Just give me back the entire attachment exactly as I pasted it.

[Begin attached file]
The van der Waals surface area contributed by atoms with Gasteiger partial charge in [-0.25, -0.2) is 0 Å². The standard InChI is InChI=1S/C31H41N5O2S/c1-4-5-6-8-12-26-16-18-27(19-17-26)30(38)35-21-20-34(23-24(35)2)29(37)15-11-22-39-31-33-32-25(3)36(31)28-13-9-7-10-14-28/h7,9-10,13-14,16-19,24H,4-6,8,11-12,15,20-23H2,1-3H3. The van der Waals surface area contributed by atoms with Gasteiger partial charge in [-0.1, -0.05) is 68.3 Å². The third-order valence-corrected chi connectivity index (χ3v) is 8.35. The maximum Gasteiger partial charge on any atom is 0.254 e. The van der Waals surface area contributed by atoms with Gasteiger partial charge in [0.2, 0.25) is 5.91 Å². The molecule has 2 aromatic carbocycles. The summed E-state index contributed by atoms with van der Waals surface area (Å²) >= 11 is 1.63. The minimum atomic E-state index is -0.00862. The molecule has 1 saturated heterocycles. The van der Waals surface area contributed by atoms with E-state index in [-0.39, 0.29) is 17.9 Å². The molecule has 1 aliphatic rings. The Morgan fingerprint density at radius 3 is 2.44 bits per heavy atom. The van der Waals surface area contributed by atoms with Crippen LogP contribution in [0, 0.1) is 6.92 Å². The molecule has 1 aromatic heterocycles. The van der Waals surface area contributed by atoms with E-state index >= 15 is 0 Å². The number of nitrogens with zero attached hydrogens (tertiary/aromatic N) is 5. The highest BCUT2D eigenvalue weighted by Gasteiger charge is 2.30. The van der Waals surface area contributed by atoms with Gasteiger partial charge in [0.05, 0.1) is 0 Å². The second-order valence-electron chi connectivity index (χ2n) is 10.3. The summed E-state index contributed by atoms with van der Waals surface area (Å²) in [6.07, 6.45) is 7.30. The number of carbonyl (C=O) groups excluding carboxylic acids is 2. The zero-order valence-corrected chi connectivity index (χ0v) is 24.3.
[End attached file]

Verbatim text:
The van der Waals surface area contributed by atoms with Gasteiger partial charge in [-0.25, -0.2) is 0 Å². The standard InChI is InChI=1S/C31H41N5O2S/c1-4-5-6-8-12-26-16-18-27(19-17-26)30(38)35-21-20-34(23-24(35)2)29(37)15-11-22-39-31-33-32-25(3)36(31)28-13-9-7-10-14-28/h7,9-10,13-14,16-19,24H,4-6,8,11-12,15,20-23H2,1-3H3. The van der Waals surface area contributed by atoms with Gasteiger partial charge in [-0.1, -0.05) is 68.3 Å². The third-order valence-corrected chi connectivity index (χ3v) is 8.35. The maximum Gasteiger partial charge on any atom is 0.254 e. The van der Waals surface area contributed by atoms with Gasteiger partial charge in [0.2, 0.25) is 5.91 Å². The molecule has 2 aromatic carbocycles. The summed E-state index contributed by atoms with van der Waals surface area (Å²) >= 11 is 1.63. The minimum atomic E-state index is -0.00862. The molecule has 1 saturated heterocycles. The van der Waals surface area contributed by atoms with E-state index in [-0.39, 0.29) is 17.9 Å². The molecule has 1 aliphatic rings. The Morgan fingerprint density at radius 3 is 2.44 bits per heavy atom. The van der Waals surface area contributed by atoms with Crippen LogP contribution in [0, 0.1) is 6.92 Å². The molecule has 1 aromatic heterocycles. The van der Waals surface area contributed by atoms with E-state index >= 15 is 0 Å². The number of nitrogens with zero attached hydrogens (tertiary/aromatic N) is 5. The highest BCUT2D eigenvalue weighted by Gasteiger charge is 2.30. The van der Waals surface area contributed by atoms with Gasteiger partial charge in [0.05, 0.1) is 0 Å². The second-order valence-electron chi connectivity index (χ2n) is 10.3. The summed E-state index contributed by atoms with van der Waals surface area (Å²) in [6.07, 6.45) is 7.30. The number of carbonyl (C=O) groups excluding carboxylic acids is 2. The zero-order valence-corrected chi connectivity index (χ0v) is 24.3.